Research by Dr. Ken Fish’s Lab Provides an Unprecedented Level of Insight into Disturbances in Cortical GABAergic Microcircuits

Research by Dr. Kenneth Fish’s laboratory provides an unprecedented level of resolution and insight into disturbances in cortical GABAergic microcircuits, which are thought to underlie cognitive impairments in schizophrenia. In an article published in Biological Psychiatry, the investigators reveal new detailed understanding about alterations in neurocircuitry that point to abnormal neurodevelopment in the disorder. A recent generation of studies of postmortem brain tissue from people with schizophrenia have shed light on schizophrenia-related abnormalities in the interplay of the main excitatory neurons, pyramidal neurons, and a specific class of inhibitory nerve cells called chandelier cells in the prefrontal cortex. Chandelier cells tune the activity of pyramidal neurons by releasing the inhibitory transmitter GABA through complex arrays of connections called cartridges. Previous postmortem studies have led to the hypothesis that most cartridges across cortical layers 2-5 had a decreased level of GABA reuptake, presumably a compensatory mechanism for lower GABA signaling associated with the disorder. However, the new postmortem study from the same group found evidence suggesting the ability of chandelier cells to synthesize and release GABA within the prefrontal cortex is unaltered in schizophrenia and demonstrating that the density of a specific subclass of chandelier cell cartridges is higher exclusively in layer 2 in the disease.

Working with the article’s first author, Brad Rocco, a graduate student in his laboratory, Dr. Fish and his team compared GABA synthesizing and packaging proteins within, and the density of, chandelier cell cartridges in the prefrontal cortex of 20 schizophrenia subjects and 20 comparison subjects. In layer 2, the density of cartridges arising from a transcriptionally-unique subset of chandelier cells containing calbindin, which comprise only a small fraction of neurons in the prefrontal cortex, was nearly 3-fold higher in the schizophrenia group. In contrast, there was no difference in the density of chandelier cell cartridges lacking calbindin in layer 2 or in either type of cartridge across layers 3-6. The study was unable to determine the cause of this increased cartridge density, but Dr. Fish suspects a developmental origin based on the layer specificity of the findings. Chandelier cell cartridges undergo dramatic pruning during development, and layer 2 matures much later than the deeper cortical layers, which had normal cartridge densities. “This finding suggests that the normal developmental pruning of these cartridges might be blunted in schizophrenia,” said Dr. Fish.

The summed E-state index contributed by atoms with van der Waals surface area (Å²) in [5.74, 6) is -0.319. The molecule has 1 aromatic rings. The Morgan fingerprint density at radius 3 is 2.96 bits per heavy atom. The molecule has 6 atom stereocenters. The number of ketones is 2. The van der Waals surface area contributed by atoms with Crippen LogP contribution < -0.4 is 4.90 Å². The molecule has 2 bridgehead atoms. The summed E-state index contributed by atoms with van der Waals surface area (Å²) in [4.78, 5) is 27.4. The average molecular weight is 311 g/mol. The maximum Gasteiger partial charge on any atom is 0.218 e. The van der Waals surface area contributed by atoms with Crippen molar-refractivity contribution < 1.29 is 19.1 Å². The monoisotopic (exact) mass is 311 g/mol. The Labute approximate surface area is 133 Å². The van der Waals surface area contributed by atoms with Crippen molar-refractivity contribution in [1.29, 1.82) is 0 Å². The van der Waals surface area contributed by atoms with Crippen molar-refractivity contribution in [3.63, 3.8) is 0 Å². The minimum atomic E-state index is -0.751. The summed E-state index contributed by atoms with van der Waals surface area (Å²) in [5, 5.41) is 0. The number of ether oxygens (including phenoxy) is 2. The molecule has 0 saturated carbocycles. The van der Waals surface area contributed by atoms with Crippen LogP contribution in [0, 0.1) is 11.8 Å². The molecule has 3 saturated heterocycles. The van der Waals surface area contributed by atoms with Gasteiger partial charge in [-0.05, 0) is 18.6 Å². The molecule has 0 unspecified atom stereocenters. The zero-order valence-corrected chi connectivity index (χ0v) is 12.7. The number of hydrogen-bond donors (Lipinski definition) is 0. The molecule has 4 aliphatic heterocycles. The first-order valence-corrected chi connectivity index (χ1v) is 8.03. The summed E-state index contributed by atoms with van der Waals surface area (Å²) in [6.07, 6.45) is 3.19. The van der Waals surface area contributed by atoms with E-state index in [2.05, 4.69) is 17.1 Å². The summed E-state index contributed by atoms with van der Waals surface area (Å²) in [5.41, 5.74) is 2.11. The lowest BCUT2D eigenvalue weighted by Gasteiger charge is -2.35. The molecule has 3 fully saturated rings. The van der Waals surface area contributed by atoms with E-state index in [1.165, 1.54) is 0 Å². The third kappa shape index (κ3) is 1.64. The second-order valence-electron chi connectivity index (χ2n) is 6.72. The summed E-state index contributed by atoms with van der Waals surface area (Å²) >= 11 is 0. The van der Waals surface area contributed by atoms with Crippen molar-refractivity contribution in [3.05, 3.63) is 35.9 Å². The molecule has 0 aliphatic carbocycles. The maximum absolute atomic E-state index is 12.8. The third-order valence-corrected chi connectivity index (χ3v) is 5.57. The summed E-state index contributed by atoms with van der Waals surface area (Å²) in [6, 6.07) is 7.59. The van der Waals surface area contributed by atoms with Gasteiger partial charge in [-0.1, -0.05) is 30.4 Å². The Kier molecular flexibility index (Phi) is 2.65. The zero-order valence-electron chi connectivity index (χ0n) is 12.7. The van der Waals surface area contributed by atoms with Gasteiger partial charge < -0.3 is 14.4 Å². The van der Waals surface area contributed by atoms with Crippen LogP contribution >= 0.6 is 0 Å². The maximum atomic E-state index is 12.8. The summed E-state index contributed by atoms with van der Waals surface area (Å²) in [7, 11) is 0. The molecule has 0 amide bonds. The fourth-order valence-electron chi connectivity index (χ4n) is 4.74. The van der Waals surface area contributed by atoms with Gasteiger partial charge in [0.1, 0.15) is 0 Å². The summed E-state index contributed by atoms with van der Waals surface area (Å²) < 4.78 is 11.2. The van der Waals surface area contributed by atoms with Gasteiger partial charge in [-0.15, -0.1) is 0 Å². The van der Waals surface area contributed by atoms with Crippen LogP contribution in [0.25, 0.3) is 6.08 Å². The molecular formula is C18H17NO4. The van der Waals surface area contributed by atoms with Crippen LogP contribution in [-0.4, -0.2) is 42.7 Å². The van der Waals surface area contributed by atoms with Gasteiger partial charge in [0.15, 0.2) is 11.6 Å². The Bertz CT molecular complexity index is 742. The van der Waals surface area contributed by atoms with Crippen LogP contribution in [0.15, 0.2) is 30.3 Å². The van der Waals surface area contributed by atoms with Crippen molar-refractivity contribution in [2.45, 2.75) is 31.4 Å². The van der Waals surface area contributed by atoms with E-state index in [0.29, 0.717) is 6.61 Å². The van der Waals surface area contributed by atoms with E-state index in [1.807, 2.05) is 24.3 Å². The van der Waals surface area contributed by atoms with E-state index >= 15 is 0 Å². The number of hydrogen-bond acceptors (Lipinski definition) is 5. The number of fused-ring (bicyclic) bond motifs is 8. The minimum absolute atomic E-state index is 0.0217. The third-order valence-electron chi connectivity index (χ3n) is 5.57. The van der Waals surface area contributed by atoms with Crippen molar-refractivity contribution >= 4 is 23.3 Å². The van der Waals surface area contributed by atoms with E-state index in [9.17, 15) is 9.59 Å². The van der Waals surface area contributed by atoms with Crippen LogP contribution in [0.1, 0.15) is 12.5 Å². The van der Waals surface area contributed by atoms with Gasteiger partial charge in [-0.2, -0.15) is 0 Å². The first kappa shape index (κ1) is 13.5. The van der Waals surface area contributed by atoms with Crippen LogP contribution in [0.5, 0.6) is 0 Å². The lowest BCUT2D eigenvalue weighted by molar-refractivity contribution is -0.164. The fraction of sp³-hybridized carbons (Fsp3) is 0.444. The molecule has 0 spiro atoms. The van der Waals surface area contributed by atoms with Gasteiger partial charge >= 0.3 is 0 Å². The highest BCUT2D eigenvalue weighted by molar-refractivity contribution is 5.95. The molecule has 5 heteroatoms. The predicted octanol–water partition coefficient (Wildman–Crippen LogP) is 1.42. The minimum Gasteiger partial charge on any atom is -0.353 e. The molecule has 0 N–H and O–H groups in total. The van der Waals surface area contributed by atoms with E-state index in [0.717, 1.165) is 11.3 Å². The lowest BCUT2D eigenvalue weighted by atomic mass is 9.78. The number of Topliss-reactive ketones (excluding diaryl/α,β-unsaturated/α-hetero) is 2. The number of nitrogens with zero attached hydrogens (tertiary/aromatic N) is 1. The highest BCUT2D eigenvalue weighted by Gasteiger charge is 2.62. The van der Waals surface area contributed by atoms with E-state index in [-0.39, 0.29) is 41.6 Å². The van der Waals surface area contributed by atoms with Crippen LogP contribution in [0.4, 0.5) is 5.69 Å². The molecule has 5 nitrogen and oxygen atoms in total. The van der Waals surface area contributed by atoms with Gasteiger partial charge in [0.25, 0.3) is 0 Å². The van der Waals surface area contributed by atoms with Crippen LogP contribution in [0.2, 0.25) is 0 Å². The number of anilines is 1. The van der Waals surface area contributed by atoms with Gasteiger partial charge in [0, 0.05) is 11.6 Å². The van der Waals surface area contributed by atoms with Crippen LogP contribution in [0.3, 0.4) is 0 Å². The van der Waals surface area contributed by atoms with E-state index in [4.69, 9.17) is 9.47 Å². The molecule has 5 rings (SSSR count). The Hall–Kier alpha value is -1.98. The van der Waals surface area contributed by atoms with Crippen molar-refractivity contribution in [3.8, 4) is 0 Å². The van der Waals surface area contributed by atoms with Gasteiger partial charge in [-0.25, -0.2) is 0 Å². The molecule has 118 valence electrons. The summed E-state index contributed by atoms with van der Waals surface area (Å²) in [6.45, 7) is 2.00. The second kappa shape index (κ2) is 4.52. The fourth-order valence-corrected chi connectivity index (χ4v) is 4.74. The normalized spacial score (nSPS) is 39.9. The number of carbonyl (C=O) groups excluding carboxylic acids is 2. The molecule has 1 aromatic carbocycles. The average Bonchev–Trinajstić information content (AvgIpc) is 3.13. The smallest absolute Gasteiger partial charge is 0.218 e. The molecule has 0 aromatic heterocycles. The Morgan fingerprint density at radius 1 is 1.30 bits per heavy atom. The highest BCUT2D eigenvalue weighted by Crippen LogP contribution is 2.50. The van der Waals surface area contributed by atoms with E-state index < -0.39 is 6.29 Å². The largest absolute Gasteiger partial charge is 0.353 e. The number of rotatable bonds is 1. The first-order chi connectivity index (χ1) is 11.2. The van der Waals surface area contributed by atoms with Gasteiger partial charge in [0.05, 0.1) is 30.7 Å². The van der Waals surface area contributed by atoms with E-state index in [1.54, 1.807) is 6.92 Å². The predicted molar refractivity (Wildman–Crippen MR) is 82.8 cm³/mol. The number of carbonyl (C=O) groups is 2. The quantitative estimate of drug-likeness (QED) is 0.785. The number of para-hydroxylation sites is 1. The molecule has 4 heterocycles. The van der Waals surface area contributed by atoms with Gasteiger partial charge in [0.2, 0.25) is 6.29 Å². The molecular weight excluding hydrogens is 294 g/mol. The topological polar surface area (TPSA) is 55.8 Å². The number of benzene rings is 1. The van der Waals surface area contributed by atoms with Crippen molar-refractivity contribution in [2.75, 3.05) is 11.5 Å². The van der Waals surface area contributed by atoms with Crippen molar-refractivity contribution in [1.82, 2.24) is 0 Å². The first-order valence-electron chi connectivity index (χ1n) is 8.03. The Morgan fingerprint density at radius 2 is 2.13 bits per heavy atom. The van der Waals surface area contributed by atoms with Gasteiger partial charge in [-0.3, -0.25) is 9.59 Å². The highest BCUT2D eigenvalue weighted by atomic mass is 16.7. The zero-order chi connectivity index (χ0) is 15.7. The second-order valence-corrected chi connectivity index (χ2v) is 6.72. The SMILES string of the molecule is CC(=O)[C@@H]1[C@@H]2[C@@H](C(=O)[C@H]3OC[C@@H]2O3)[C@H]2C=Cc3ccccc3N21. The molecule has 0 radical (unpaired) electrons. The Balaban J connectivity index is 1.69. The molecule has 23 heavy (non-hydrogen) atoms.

Dr. Fish noted that substantial resources are being invested in the identification of transcriptionally-unique subtypes of human brain cells, an essential element in understanding the human brain, and the new findings highlight the importance of studying these types of cells in psychiatric disease. “The long-term goal of these efforts is to identify new ways to treat, cure, and even prevent brain disorders,” said Dr. Fish.


Brad R. Rocco, PhD, Adam M. DeDionisio, David A. Lewis, MD and Kenneth N. Fish, PhD (Department of Psychiatry, University of Pittsburgh School of Medicine)

This article appears in the journal Biological Psychiatry

Citation: Alterations in a Unique Class of Cortical Chandelier Cell Axon Cartridges in Schizophrenia, Rocco BR, DeDionisio AM, Lewis DA and Fish KN
Biological Psychiatry, 2017, 82(1):40-48